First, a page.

Anthology of Stories Told Over Dinner

by Tricia Knoll (Finalist) Issue: Spring 2018

The daughter says that in Tasmania the peat is burning
for the first time in history.

The uncle tells that in Gallup there was much less snow
than when he came there as a doctor ten decades ago.

The clock drops through the ice on the Vermont pond
a week earlier than when he was a child.

The apple trees put forth buds ten days early.

Where the conquistadors rode through New Mexico,
the grass was thigh high. Now the lands burn every year
and chile peppers suffer heat and hail.

Grandfather tells of reading a picture book to his grandson,
one about Santa delivering gifts from a red-and-white-striped boat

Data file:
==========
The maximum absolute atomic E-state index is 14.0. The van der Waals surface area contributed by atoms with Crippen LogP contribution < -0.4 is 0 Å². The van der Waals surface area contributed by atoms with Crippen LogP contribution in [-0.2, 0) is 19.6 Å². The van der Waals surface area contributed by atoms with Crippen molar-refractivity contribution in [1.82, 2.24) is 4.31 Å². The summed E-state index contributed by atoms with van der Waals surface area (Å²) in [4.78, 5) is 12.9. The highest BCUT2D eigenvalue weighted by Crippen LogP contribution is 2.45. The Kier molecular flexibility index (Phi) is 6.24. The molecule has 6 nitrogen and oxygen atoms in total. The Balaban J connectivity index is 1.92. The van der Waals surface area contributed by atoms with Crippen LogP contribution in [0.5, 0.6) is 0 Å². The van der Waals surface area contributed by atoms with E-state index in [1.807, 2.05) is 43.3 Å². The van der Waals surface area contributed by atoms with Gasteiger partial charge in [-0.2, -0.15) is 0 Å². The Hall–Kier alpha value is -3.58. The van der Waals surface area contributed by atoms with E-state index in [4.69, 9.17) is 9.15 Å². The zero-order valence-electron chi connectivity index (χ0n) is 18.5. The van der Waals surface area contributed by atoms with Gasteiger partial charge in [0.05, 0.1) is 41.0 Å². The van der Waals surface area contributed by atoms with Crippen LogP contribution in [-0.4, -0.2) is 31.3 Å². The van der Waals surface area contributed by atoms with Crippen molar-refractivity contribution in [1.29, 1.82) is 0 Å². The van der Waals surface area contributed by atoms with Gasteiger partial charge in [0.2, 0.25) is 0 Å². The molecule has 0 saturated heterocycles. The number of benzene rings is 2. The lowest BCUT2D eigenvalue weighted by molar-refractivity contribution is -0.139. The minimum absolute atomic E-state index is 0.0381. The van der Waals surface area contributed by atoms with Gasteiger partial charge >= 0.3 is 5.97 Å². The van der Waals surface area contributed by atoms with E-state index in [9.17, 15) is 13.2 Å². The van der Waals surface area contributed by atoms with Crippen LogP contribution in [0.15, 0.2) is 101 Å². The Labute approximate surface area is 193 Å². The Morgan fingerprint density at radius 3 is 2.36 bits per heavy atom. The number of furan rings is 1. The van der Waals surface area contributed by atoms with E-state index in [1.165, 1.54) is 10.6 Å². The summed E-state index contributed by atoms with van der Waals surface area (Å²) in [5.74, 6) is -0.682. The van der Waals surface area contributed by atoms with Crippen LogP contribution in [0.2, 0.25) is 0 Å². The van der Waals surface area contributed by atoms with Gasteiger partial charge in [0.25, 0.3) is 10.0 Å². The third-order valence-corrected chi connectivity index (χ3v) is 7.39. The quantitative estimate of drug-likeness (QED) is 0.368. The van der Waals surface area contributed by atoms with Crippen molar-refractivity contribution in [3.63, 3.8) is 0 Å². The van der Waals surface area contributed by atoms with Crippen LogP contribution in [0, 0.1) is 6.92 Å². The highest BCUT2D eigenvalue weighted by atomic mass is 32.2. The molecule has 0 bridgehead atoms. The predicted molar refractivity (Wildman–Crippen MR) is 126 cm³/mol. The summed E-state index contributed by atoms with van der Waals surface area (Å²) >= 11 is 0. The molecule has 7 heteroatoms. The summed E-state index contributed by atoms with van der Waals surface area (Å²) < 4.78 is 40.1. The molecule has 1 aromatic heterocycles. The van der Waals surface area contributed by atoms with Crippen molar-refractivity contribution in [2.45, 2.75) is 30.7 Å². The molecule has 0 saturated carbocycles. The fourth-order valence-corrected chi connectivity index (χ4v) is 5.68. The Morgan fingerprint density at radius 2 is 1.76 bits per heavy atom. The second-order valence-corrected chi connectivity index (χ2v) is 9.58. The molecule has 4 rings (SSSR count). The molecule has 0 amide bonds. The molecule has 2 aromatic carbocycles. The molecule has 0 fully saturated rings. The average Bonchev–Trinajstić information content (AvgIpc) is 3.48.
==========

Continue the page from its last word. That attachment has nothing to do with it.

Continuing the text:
with sails made of hemp.

The cook, wiping hands on a blue cotton apron, pauses
at the kitchen door scraping mashed potatoes. I saw an eagle
yesterday. Over the
nature area beside the state park.

The uncle asks for money for condor recovery. An amount
equal to the cost of dinner. They each pony up.

The more stories they might have told stopped with
the arrival of rhubarb pie while the sun set on
an urban creek where there were no longer any frogs.



Tricia Knoll

Tricia Knoll writes poetry with themes related to ecology and social justice. To warm up each day she writes haiku. Her poetry appears widely in journals – recently in Barrow StreetISLE – Interdisciplinary Studies in Literature and EnvironmentMuse / A Journal, and Verse Virtual. In March 2018 Antrim House released How I Learned To Be White. Other books in print include Urban Wild, Ocean's Laughter, and Broadfork Farm. She has a slight voice disability, which is not cancer and does not hurt -- it gives an edginess to her readings. She is working on poetry manuscripts about trees and Vermont. To read more of her work, visit Antrim House  or triciaknoll.com.